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Posts Tagged ‘impeachment’

White House Gangsta in Chief Needs to Leave

Wednesday, January 23rd, 2019

Donald Trump, Public Domain

The federal government shutdown has now gone into two missing paychecks for workers without any resolution. It started as Trump’s demand that Mexico would pay for the wall. Then it advanced to American taxpayers would need to pay for the wall. Mexico likely laughed at the suggestion of their paying for it. And now it has snowballed into a hostage take over situation of over 800,000 federal government workers plus contract workers being furloughed until presumably American taxpayers pay for the wall. Trump has placed America at risk in food safety, air safety, health safety, economics, intelligence and basic human rights.

While the focus at times has been on federal government workers in the DC, Maryland and Virginia area, federal employees work in all 50 states plus the District of Columbia. Large numbers of workers are located in Montana, Wyoming, New Mexico, South Dakota, West Virginian and Iowa –Trump Red states. There are government contractors who are not government employees who will never receive back pay.

There is so much at stake with the government shutdown. The lives and well being of 800,000 employees and their families are at stake. Most families are merely one paycheck away from homelessness. Rents and mortgages due are not being paid by many workers. Food lines and food pantries are now feeding government workers and supplying food for their families. The Department of Agriculture may need to forego food stamps distribution in February and SNAP benefits to 40 million Americans. The SNAP program began in 1964. There has never been a lapse in providing food services since the program began. The Food and Drug Administration is lacking the ability to keep our food supply safe, in terms of inspection.

The FBI cannot effectively work. The FBI Agents Association warned Tuesday that the ongoing government shutdown is not only hurting individual FBI employees and their families, but hampering key operations. This means that gangs such as MS-13 and other criminal enterprises will not receive appropriate investigation, indictments and court documents resulting in a likely increase in crime.

The TSA workers who make on average $30,000 must continue to do their jobs without pay. Many TSA workers have already called in sick causing check points at various airports, including Baltimore Washington airport to close checkpoints. Air traffic controllers are now beginning to call in sick. At some point, our air traffic safety will result in a tragedy of huge proportions.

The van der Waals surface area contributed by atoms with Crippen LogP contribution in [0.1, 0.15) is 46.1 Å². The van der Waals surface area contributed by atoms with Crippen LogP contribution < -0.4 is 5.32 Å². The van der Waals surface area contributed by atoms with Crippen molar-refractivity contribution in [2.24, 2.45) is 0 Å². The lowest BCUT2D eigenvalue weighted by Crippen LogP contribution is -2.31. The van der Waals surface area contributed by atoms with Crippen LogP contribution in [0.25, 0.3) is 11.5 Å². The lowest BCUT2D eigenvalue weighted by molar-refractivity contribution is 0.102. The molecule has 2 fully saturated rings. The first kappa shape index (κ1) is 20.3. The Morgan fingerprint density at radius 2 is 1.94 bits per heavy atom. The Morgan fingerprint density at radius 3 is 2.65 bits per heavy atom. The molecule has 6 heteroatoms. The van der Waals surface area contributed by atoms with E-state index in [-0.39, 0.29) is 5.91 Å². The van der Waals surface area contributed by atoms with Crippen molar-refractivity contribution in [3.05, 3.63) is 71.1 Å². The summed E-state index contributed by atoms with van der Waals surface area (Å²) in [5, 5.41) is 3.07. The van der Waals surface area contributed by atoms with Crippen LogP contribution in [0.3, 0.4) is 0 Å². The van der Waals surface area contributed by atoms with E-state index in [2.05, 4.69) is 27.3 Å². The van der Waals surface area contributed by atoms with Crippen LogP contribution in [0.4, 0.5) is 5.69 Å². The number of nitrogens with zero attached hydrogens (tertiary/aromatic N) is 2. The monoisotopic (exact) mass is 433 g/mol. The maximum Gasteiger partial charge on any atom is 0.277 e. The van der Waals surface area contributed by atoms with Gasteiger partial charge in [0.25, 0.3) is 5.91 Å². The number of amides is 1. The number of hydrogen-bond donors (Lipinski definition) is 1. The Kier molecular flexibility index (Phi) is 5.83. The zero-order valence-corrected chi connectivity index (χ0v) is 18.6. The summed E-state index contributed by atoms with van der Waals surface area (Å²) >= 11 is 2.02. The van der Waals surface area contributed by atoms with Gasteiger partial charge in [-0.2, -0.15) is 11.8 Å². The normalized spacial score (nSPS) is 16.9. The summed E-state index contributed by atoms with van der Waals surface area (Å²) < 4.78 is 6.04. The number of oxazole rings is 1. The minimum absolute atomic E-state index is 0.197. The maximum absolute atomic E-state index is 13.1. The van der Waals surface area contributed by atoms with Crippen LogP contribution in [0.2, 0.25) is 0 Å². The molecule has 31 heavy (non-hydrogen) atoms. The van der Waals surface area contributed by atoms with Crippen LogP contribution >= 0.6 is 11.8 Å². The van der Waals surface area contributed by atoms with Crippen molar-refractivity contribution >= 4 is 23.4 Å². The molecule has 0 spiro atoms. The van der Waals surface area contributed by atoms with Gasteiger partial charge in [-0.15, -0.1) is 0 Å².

Presently, there is no end in sight. Donald Trump ran at least four companies into bankruptcy. He appears on track to make America his fifth bankruptcy. If the U.S. were a private company, like Trump is running it, he would have already been removed. Papa John’s Pizza removed its CEO and founder under less severe issues than those being displayed by Trump.

One thing is for sure. Trump has a chokehold on America. A CBS News poll found that 71 percent of Americans do not believe the government should be shutdown over Trump’s demands for a border wall payment. Unless our lawmakers find a way around his insanity, our country will be crippled even further. And Trump and Putin will be laughing all the whole time. It’s time to begin impeachment. We cannot wait much longer—if America is to survive. As Congresswoman Rashida Tlaib stated, “impeach the mother fucker”.

Washington, DC based Debbie Hines is an attorney and former prosecutor.

2018- A Year of Sex, Lies, Guns and Trump

Tuesday, January 1st, 2019

Donald Trump, Public Domain

Every new year, we look back towards the past year to see the good, bad and ugly. If 2018 can be boiled down to a theme—it would be sex, lies, guns and Trump. Trump fits into all three categories.

Guns were rampant again this year with no end in sight in terms of gun control. On February 26, 2018, in Parkland, Florida, one of the safest towns in the U.S. , a school gun shooting occurred and 17 persons died including teachers and students. This time may have been different than previous gun shootings in that it galvanized students to hold the March for Our Lives on March 25, 2018. It once again raised the issue of gun control. Like in so many times and years before, no meaningful gun legislation occurred.